The Future of Advanced Air Mobility

VoltAero Partners with Safran and Thales for Its Cassio Hybrid-Electric Aircraft

VoltAero has selected Safran’s EngineUs 100 electric motor to power its Cassio 330 prototype, and the company is partnering with Thales to implement airborne data collection and computing solutions for its Cassio family of hybrid-electric aircraft, the company announced this week at the UK’s Farnborough International Airshow. 

The French start-up plans to produce three configurations of its hybrid-electric Cassio aircraft. Its initial prototype, a converted Cessna 337 Skymaster known as Cassio 1, has already logged more than 10,000 kilometers (6,000 miles) in test flights since 2019. The Cassio 1 testbed has two EngineUs 45 electric motors, which are rated at 45 kilowatts of continuous power. 

Now VoltAero has announced that the four-seat Cassio 330, the company’s first production model, will use an EngineUs 100 motor, which has a maximum rating of more than 150 kilowatts. VoltAero and Safran signed the agreement on July 20 at the Farnborough International Airshow.

Safran has agreed to deliver the first EngineUs 100 motor by the end of the year when VoltAero will begin ground-based tests of its hybrid-electric propulsion system. Safran then plans to supply a flight-qualified EngineUs 100 motor in 2023, after which VoltAero will be able to begin flight testing of its first Cassio 330 prototype. 

“This marks another important step toward the Cassio 330’s first takeoff, initiating the certification program for our Cassio family of airplanes,” said Jean Botti, VoltAero’s CEO and chief technology officer. “Cassio will benefit from the high-power density and proven technology that Safran Electrical & Power has applied in its EngineUs electric motor product line.”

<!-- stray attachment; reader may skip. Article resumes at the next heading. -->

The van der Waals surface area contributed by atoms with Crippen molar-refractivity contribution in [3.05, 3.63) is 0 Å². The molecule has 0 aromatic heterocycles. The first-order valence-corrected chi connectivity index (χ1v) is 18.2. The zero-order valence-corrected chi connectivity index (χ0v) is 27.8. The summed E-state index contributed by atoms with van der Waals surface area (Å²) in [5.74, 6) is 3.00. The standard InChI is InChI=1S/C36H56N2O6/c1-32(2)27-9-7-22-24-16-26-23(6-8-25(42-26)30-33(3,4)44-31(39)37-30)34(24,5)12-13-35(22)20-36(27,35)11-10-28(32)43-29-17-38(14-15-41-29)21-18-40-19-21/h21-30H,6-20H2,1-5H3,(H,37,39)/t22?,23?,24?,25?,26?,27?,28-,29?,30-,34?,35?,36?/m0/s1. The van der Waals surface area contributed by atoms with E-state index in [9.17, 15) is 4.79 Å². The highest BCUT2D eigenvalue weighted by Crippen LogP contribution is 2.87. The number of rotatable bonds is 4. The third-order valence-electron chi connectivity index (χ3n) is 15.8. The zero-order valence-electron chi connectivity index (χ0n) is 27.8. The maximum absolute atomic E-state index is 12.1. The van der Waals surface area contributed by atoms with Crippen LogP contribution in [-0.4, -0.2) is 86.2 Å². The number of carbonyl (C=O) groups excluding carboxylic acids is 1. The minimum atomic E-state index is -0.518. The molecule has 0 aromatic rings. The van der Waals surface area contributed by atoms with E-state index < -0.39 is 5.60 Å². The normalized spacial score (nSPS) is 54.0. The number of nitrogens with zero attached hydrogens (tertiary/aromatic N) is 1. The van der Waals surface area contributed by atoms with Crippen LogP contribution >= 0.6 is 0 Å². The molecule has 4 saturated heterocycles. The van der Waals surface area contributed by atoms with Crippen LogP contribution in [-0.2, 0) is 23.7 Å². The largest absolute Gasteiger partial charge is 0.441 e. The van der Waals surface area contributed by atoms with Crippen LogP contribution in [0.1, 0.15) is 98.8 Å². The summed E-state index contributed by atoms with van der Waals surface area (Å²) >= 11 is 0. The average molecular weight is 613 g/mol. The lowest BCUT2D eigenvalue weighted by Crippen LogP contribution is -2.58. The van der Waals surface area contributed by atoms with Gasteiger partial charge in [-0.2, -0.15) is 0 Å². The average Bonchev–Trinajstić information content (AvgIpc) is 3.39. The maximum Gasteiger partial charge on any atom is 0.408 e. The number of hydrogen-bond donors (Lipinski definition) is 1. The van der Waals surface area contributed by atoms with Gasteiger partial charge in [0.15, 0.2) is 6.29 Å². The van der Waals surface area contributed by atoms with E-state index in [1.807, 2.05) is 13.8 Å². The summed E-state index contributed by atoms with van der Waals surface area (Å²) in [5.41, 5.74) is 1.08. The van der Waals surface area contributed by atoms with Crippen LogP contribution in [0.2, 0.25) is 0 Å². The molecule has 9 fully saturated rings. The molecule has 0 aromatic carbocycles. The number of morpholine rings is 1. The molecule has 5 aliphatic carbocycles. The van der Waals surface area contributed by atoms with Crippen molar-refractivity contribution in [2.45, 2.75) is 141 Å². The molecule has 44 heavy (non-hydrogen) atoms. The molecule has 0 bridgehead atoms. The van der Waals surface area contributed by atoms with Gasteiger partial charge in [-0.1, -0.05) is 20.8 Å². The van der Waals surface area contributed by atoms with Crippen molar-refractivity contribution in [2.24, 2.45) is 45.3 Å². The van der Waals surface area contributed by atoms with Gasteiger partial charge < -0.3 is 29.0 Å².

In addition to the Cassio 330, VoltAero plans to develop a six-seat Cassio 480 (480 kilowatts) and the 10-seat Cassio 600 (600 kilowatts). The Cassio aircraft are designed for a variety of general aviation and business applications, including air taxi services. They will be certified under EASA's CS23 certification specifications for single-engine, general aviation aircraft. Each of the Cassio aircraft will have a range of about 800 miles (1,300 kilometers) and a cruise speed of about 230 mph (370 km/h). 

VoltAero's Cassio 1 prototype
Thales installed a demonstrator of its FlytLink Edge Computing system on VoltAero's Cassio 1 testbed. (Credit: VoltAero/Jean-Marie Urlacher)

Earlier this week at the Farnborough International Airshow, on July 19, VoltAero announced that it will work with the French aerospace technology group Thales to implement the company’s FlytLink Edge Computing system in its Cassio family of aircraft. 

VoltAero says Thales’s data collection and computing system will enhance Cassio’s autonomy, sustainability, and operability. It uses a compact processor that’s connected to the cloud to enable real-time data collection, processing, and transmission from an aircraft’s onboard cameras and sensors. The companies have already begun validating the technologies on the Cassio 1 prototype.

“Potential future uses of Thales’s FlytLink Edge Computing solutions on production versions of the Cassio electric-hybrid aircraft family include optimizing route planning for flight operations that are even more efficient and environmentally friendly,” said VoltAero CEO and chief technology officer Jean Botti. “The real-time processing of imagery from onboard cameras with artificial intelligence could also support such functions as the detection of obstacles and air traffic, an asset for flight safety.”

“Developing innovative solutions for regional and urban air mobility needs to build on the best of avionics know-how, further improving the safety of these new aircraft and offering breakthrough solutions based on the most advanced technologies," added Marc Duval-Destin, vice president of strategy, product, and innovation of Thales flight avionics activities. “This is precisely what we are implementing with VoltAero—beginning on Cassio 1—to test and develop solutions that will make a difference for air transportation of tomorrow.”